This hit me pretty close to “where I live.” My father was finishing lunch with a friend less than a block away… and was getting ready to head over to the race. We couldn’t get in touch with either of them until they arrived back home more than an hour later. My wife works downtown at a space that hosts marathon-related events. I am beyond thankful that I don’t have more of a story to tell than that. But this post isn’t about me.
This about US. Whenever a tragedy like this happens, I am struck by the stark contrast of this horrible day, from every other day, (since September 11th.) I always hope that tragedy can bring us perspective. All to often I think we as Americans take for granted the “blanket of freedom” and safety that is provided us every day. As a parent, this sort of thing is even more terrifying than I ever thought anything could be. I know what kind of person I am. If I had been there, I like to think that the “5 years ago me,” would likely have run toward the disaster to help total strangers. I also know that if I had been there yesterday, my first and only thought would have been for my 4 year old son. The first thing that I’m grateful for is that I wasn’t there, and that I didn’t have to make that decision. I was safely at home with my son a town away in Milton. Still, I would not leave the house with my son, until hours later when it was safe for us to drive downtown to pick Mommy up.
Our planned trip to Chuck E. Cheese seemed somehow risky to me. Letting my wife take the train home was out of the question. I think it is appropriate for us to be tremendously grateful for what we have in this country on every other day. Terrorism’s goal is to make us question how safe we are at the very times and places where we should be safe. Acts of terror perpetrated on our soil like Oklahoma City, the Olympic bomber, 9/11, the Unabomber, etc are horrific. But, their iconic milestone stature in our society speaks to their infrequency.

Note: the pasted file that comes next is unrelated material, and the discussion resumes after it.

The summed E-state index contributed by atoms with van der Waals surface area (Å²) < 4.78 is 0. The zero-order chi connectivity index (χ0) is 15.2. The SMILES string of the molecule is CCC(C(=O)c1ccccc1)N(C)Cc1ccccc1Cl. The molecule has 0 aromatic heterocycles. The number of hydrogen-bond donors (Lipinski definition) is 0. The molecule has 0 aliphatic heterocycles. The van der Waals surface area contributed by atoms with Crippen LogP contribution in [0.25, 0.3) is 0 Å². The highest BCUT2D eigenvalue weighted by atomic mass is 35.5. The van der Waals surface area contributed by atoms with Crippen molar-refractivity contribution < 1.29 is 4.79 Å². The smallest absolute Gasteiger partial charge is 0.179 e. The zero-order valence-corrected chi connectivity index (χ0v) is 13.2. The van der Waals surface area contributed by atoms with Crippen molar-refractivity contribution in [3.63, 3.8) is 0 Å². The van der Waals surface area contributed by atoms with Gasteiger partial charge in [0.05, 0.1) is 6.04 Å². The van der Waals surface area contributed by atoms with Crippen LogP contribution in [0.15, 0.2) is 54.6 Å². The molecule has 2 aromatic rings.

Beyond the immediate safety of my family, I am grateful for much else today. I am grateful for the safety and security we have every day. It is a far thiner line than we think that separates us from lawlessness, fear, and anarchy. I find myself imagining what it must be like to be a parent in other places in the world. And, not just third world countries. When we hear about genocide in places in Rwanda it is far to easy to dismiss it as something that happens to “other people, somewhere else.” Maybe because it it Africa. Maybe because it is just to hard for us to imagine evil on such a large scale.
But, I wonder what it would be like to get on a city bus with my son in Tel Aviv? How quickly did Yugoslavia descend in to neighbor killing and raping neighbor? Can you truly protect your family from the cartels in certain parts of Mexico? Is any successful businessman safe from being kidnapped in Venezuela or Columbia? Imagine what daily life is like in Syria right now? How about Iraq. 10 years after Saddam, you still might not know if you’re going to die in a bomb blast when you go to the market. Imagine living like that? I’m grateful that we don’t have to.
I’m also grateful for all of our men and women in uniform around the world. We talk about how traumatic the sights and sounds of yesterday are, and rightly so. We talk about it being impossible to forget. Well, let’s consider what our returning service men and women have seen and done. Even the most hardened soldier is still a human being. My heart goes out to all human being who have had to witness things like this.
I am grateful to our law enforcement community and our nation’s commitment to keeping us safe. Think about today, the next time you want to complain about airport security. Know that a starting State Police Officer in MA makes 43.5K to risk his life everyday. Kids or not, that Statie doesn’t have a choice. His/her job is to go toward the blast. As a society, we should respect that commitment on any Tuesday afternoon, not just today.
This might be rambling and not particularly well written. I’m okay with that. I just needed to get this out. It is part of my healing process. I guess what I’m trying to say is that I’m scared. I’m scared for my family and myself. I’m angry at what has been taken away. But, I’m tremendously grateful for what we still have. I hope we all are.